Back when I went on the Wednesday night hang, Mr. Gossamer Gear was showing off his rolled aluminum alcohol stoves (BIOS) made by www.minibulldesign.com. They were pretty cool and I was fascinated by the rolled can. You can watch how they are made by looking at MBD’s YouTube channel.
I watched a bunch of videos and tried making some stoves. I know look at aluminum cans in a completely different way. Sadly, I am more interested in the can shape than the contents.
Here is what I made (no instructions provided, just look on YouTube:
1 “Ultimate Alcohol Stove”. These are made from a Coke can (or Pepsi, if you are so inclined.
3 x “Bud Light” stoves. These are made from the Bud Light aluminum bottles.
2 x Inverted Neck Stoves. Not sure what to actually call these. I made one from a sunscreen can and the other from a Coors Light aluminum bottle.
All stoves (except the “Ultimate” one) have jets drilled approximately 1 cm apart and 3/4 of an inch from the top of the stove. The “Ultimate” stove has 32 jets. All jets are 1/16 of an inch in diameter. I did not use any JB Weld on the inverted stoves, but probably should have.
After building them, I decided to do a comparison. The test went as follows. Use 1/2 ounce of 99.99% Methyl Hydrate to heat tap water as much as possible. Record times to prime and until the fuel had run out. Measure beginning and end temperature of the water. Ambient temperature was approximately 12 (C). Same pot was used. It was cooled with tap water and re-filled with 2 cups of water. Any water on the outside was dried off with a towel. I ran the video camera to capture each test. There was no wind. I used a normal household thick bottomed pot and not a fancy titanium camping / hiking pot. I expect temperature increases would have been more significant with a thin titanium hiking pot. I have not weighed any of the stoves.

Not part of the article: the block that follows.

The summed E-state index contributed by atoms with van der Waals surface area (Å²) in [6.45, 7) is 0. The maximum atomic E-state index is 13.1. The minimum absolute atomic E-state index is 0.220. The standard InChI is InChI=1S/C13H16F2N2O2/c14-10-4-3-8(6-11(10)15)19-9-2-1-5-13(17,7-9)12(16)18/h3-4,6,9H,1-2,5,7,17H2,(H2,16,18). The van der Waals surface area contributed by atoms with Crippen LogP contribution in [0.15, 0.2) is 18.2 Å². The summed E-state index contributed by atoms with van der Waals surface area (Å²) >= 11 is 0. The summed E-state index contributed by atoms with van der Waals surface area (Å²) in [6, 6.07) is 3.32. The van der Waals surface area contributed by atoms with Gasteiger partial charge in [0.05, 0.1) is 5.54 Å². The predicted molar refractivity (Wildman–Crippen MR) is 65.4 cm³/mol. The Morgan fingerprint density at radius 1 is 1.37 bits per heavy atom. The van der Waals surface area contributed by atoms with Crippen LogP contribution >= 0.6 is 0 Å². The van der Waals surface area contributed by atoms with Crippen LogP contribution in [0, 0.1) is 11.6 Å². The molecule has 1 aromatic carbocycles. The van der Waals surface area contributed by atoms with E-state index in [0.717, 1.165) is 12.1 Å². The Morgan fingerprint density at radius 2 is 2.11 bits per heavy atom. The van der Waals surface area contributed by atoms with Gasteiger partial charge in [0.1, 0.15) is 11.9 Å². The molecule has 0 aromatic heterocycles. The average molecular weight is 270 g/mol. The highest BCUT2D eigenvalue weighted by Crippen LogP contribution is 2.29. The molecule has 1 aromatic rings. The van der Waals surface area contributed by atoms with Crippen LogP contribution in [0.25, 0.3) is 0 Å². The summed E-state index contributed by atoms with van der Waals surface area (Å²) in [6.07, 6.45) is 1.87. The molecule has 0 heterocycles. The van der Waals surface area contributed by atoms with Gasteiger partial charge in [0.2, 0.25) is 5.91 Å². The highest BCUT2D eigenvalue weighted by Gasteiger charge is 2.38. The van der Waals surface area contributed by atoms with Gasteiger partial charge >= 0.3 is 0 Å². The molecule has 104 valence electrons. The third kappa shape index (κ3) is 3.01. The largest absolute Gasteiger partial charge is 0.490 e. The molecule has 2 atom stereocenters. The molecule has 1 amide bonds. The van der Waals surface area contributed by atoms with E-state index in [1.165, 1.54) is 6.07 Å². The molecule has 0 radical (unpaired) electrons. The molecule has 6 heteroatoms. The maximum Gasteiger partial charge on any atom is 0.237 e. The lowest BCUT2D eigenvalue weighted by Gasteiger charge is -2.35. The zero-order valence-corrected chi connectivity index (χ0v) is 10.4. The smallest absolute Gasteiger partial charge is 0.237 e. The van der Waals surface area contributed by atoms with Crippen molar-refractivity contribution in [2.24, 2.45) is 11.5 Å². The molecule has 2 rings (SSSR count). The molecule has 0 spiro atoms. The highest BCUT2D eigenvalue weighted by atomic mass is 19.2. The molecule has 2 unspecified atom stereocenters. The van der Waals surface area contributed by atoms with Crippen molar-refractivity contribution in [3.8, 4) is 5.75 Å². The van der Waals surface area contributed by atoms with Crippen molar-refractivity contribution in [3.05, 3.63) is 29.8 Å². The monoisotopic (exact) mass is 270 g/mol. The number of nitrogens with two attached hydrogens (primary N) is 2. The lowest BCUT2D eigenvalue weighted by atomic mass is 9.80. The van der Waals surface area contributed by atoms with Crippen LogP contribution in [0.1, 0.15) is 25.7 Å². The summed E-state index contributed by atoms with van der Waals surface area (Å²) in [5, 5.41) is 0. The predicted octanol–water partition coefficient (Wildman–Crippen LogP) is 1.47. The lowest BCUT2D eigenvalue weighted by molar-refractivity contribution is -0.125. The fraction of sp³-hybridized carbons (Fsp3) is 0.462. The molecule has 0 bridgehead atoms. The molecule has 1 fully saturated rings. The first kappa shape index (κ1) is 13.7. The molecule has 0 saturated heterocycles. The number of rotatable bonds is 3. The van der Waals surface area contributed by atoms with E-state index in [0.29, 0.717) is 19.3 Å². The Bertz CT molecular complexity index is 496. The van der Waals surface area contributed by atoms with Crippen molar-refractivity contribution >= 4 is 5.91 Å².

|Stove||Starting Temp (C)||Final Temp (C)||Time to Prime (sec)||Time to out of Fuel (sec)||Temp Change||Seconds/ Degree|
|Bud Light #2 Stove||13||48||41||160||35||3.4|
|Coors Light Stove||12||65||39||264||54||6.0|
|Bud Light #2 Stove||14||65||36||249||51||5.9|
Observations / Conclusions:
The Sunscreen stove produced the highest increase in temperature, and did it relatively quickly. This was a bit surprising given that I built it wrong (the inner wall does not touch the bottom). Perhaps this is due to the smaller diameter resulting in more heat directly on the bottom. I am not sure what happened to Bud Light #2. It fizzled out pretty quickly and produced the lowest temperature increase. I probably should have re-run the test of this stove. Maybe the video will show what happened.
The Coors Light stove performed better than I expected. It is still burning off the internal layer of stuff. This stove is not as rugged as the Bud Light nor Sunscreen stoves.
During the test I could hear the Coors Light stove “gasping” for air. I likely need to file some groves in the rim to allow air in as the fuel vaporizes.
I am going to try and re-make the sunscreen stove as I think it is the best size and seems to hold promise. I also want to make one of the Andrew Skurka style “Fancy Feast” stoves and try it. I’ll compare it to one of the stoves from this test.
If you want a simple and relatively indestructible and inexpensive alcohol stove, just make one. If you want one done “right”, buy one from MBD. Or, if you really want an awesome stove, get a JetBoil. I have the Sol and it will boil 2 cups of water in well under 2 minutes. But, I can’t make one of those. Might post some video of the stoves burning.